GEORGE GROVES recently sat down with me to help promote his next fight, the WBC final eliminator and European super-middleweight title challenge to Christophe Rebrasse, but – probably due to me – the storied rivalry with Carl Froch cast a wide shadow over proceedings. Here are Groves’ thoughts about that chapter of his boxing career.

The build-up
I did embrace it because I felt you had to and I want to be in massive, massive fights. Of course it’s much nicer not having to do that, you can concentrate more on training, you do have more time to rest and that’s certainly what we needed for this fight because we want to spend as much time in the gym as possible.

The overall experience
There’s mixed emotions. The first fight we felt was over too soon but we didn’t really have much time to think about it – we campaigned for the rematch, got the rematch and went straight back in. The last fight, we felt we were winning, controlling and were going to come on strong, which was always the game plan. The fight was over with one punch. It wasn’t where I was starting to wilt or starting to get caught more, there wasn’t a changing of the tide. It was one punch, a mistake. I was on the wrong side of ‘the line’, I know Carl Froch steps to the left with a one-two, I decided to hook at that time, left my chin open, he threw the best punch of his career, the fight was over. That’s frustrating because it was one mistake and it cost me an awful lot of hard work I put into that fight. I felt it was gonna be my time; it wasn’t. It was a fight where if that was gonna happen, it was gonna happen then, with the pressure of 80,000 people, with the massive build-up and everything that was at stake. It’s boxing, you can’t complain about it, it’s the reason you love it most, because it can be over in a split second and it is the most brutal of sports. The knockout didn’t hurt at all [laughs] but it’s everything else that hurts an awful lot more. I feel I belong at that level. If they said, ‘Do you want a rematch with Carl Froch?’, of course I do, I feel I’d beat him any day of the week; two fights, two losses, but still I’d beat him any day of the week, it’s the same mentality, it hasn’t dented my confidence. At the highest level, anyone’s capable of it and I’ll certainly take that on the chin [pun intended].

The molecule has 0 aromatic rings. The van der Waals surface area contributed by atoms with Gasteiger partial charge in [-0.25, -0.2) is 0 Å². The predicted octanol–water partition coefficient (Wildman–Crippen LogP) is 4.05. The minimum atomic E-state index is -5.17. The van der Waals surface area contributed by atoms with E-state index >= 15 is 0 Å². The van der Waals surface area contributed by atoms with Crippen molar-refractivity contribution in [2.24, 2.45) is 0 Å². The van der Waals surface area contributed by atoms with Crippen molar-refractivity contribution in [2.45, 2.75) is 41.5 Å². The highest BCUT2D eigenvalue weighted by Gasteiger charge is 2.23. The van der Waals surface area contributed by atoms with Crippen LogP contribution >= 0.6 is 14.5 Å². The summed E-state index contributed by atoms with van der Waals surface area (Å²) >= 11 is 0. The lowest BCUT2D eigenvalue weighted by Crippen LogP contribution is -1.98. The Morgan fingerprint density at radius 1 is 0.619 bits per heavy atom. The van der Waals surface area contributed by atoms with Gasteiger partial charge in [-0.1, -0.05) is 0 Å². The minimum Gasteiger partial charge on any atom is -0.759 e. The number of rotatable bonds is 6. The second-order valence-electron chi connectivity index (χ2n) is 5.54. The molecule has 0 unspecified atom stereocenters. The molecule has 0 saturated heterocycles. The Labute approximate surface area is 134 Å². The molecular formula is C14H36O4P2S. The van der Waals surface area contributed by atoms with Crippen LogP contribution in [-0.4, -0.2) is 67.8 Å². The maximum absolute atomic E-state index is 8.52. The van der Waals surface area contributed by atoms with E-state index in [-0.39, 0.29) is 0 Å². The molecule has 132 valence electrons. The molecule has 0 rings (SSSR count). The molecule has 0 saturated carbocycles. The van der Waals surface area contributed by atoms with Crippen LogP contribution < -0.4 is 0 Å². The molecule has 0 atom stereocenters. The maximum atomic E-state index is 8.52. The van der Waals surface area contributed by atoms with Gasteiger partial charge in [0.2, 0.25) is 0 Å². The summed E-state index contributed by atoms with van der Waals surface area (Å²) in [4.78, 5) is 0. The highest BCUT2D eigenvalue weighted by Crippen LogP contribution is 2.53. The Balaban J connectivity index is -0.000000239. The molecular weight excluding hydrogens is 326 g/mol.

How this fight differs
It’s a little bit different. It’s nice, quite refreshing. I really enjoyed the build-up to the Froch fight, it was fun, there was plenty to do and talk about, but there’s still plenty to talk about for this fight. Fortunately for me, I feel it’s a legitimate fight – a European title fight against a good opponent with a good record, a WBC final eliminator, so there’s a lot at stake here, apart from my career – I don’t really fancy losing for a third time on the spin. I wouldn’t be satisfied with just a low-key, easy win, for me this is the best fight possible, it’s given me the motivation to really crack on in training. The build-up’s totally different, there’s no animosity between us, he’s a nice enough fella, I want to keep him nice and placid then punch him with something hard in the first round and wake him up a bit. It’s nice that so many people have stuck by me after the last fight and are now coming to support me in my new chapter.